We know. Global warming is daunting. So here’s a place to start: 17 often-asked questions with some straightforward answers.
[The article is divided into three sections. Part 1: What is happening?; Part 2, What could happen?; Part 3: What can we do?.
Below we have posted Part 3, The complete article can be found here. ]
What can we do?
1.Are there any realistic solutions to the problem?
Yes, but change is happening too slowly.
Society has put off action for so long that the risks are now severe, scientists say. But as long as there are still unburned fossil fuels in the ground, it is not too late to act. The warming will slow to a potentially manageable pace only when human emissions are reduced to zero. The good news is that they are now falling in many countries as a result of programs like fuel-economy standards for cars, stricter building codes and emissions limits for power plants. But experts say the energy transition needs to speed up drastically to head off the worst effects of climate change.
2.What is the Paris Agreement?
Virtually every country agreed to limit future emissions.
The landmark deal was reached outside Paris in December 2015. The reductions are voluntary and the pledges do not do enough to head off severe effects. But the agreement is supposed to be reviewed every few years so that countries ramp up their commitments. President Trump announced in 2017 that he would pull the United States out of the deal, though that will take years, and other countries have said they would go forward regardless of American intentions.
3.Does clean energy help or hurt the economy?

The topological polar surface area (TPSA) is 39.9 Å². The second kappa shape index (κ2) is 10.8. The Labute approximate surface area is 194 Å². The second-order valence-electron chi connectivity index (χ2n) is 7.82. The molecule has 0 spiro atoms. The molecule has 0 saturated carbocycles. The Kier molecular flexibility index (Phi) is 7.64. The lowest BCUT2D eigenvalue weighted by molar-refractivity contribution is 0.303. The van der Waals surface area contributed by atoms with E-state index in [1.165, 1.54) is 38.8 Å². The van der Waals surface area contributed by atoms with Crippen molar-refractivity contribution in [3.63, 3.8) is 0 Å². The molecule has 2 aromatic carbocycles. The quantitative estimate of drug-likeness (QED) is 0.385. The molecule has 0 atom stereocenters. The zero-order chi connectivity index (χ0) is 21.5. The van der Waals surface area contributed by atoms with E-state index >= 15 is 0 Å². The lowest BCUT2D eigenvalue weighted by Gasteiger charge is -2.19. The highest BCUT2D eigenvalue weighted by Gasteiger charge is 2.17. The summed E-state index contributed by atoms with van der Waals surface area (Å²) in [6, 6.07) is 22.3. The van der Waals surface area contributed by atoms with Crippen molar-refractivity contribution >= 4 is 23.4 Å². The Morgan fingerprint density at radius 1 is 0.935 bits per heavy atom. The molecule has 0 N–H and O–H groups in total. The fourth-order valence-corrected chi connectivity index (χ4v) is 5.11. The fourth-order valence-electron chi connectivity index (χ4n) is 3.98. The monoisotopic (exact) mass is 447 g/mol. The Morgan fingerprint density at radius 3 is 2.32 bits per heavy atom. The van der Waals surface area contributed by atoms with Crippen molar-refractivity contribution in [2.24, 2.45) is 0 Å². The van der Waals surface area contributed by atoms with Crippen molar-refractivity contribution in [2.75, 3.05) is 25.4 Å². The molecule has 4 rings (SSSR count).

Job growth in renewable energy is strong.
The energy sources with the lowest emissions include wind turbines, solar panels, hydroelectric dams and nuclear power stations. Power plants burning natural gas also produce fewer emissions than those burning coal. Converting to these cleaner sources may be somewhat costlier in the short term, but they could ultimately pay for themselves by heading off climate damages and reducing health problems associated with dirty air. And expansion of the market is driving down the costs of renewable energy so fast that it may ultimately beat dirty energy on price alone — it already does in some areas.
The transition to cleaner energy certainly produces losers, like coal companies, but it also creates jobs. The solar industry in the United States now employs more than twice as many people as coal mining.
4.What about fracking or ‘clean coal’?
Both could help clean up the energy system.
Hydraulic fracturing, or “fracking,” is one of a set of drilling technologies that has helped produce a new abundance of natural gas in the United States and some other countries. Burning gas instead of coal in power plants reduces emissions in the short run, though gas is still a fossil fuel and will have to be phased out in the long run. The fracking itself can also create local pollution.